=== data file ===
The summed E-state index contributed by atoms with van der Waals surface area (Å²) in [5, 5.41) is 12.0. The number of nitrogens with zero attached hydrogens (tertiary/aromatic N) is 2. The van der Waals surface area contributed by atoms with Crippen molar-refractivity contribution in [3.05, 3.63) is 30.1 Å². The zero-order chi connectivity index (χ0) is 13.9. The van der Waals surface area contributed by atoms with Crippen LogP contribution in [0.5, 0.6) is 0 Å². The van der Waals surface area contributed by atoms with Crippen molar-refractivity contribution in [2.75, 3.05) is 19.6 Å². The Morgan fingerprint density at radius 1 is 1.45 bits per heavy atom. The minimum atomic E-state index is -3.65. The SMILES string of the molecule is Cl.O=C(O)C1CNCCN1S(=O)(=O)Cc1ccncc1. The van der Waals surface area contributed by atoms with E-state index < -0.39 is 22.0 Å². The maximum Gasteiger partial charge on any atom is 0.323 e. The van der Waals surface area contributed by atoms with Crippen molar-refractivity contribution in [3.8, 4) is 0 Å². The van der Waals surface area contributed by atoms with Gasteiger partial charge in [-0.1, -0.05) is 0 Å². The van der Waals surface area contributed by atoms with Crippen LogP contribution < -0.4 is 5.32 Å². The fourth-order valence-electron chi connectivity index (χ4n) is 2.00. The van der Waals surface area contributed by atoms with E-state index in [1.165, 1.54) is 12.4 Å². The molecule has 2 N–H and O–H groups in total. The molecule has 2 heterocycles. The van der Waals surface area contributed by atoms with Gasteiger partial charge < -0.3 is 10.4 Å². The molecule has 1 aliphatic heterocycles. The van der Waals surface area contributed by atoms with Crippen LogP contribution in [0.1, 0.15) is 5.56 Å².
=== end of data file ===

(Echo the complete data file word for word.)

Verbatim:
The summed E-state index contributed by atoms with van der Waals surface area (Å²) in [5, 5.41) is 12.0. The number of nitrogens with zero attached hydrogens (tertiary/aromatic N) is 2. The van der Waals surface area contributed by atoms with Crippen molar-refractivity contribution in [3.05, 3.63) is 30.1 Å². The zero-order chi connectivity index (χ0) is 13.9. The van der Waals surface area contributed by atoms with Crippen LogP contribution in [0.5, 0.6) is 0 Å². The van der Waals surface area contributed by atoms with Crippen molar-refractivity contribution in [2.75, 3.05) is 19.6 Å². The Morgan fingerprint density at radius 1 is 1.45 bits per heavy atom. The minimum atomic E-state index is -3.65. The SMILES string of the molecule is Cl.O=C(O)C1CNCCN1S(=O)(=O)Cc1ccncc1. The van der Waals surface area contributed by atoms with E-state index < -0.39 is 22.0 Å². The maximum Gasteiger partial charge on any atom is 0.323 e. The van der Waals surface area contributed by atoms with Crippen molar-refractivity contribution in [3.8, 4) is 0 Å². The van der Waals surface area contributed by atoms with Gasteiger partial charge in [-0.1, -0.05) is 0 Å². The van der Waals surface area contributed by atoms with Crippen LogP contribution < -0.4 is 5.32 Å². The fourth-order valence-electron chi connectivity index (χ4n) is 2.00. The van der Waals surface area contributed by atoms with E-state index in [1.165, 1.54) is 12.4 Å². The molecule has 2 N–H and O–H groups in total. The molecule has 2 heterocycles. The van der Waals surface area contributed by atoms with Gasteiger partial charge < -0.3 is 10.4 Å². The molecule has 1 aliphatic heterocycles. The van der Waals surface area contributed by atoms with Crippen LogP contribution in [0.1, 0.15) is 5.56 Å².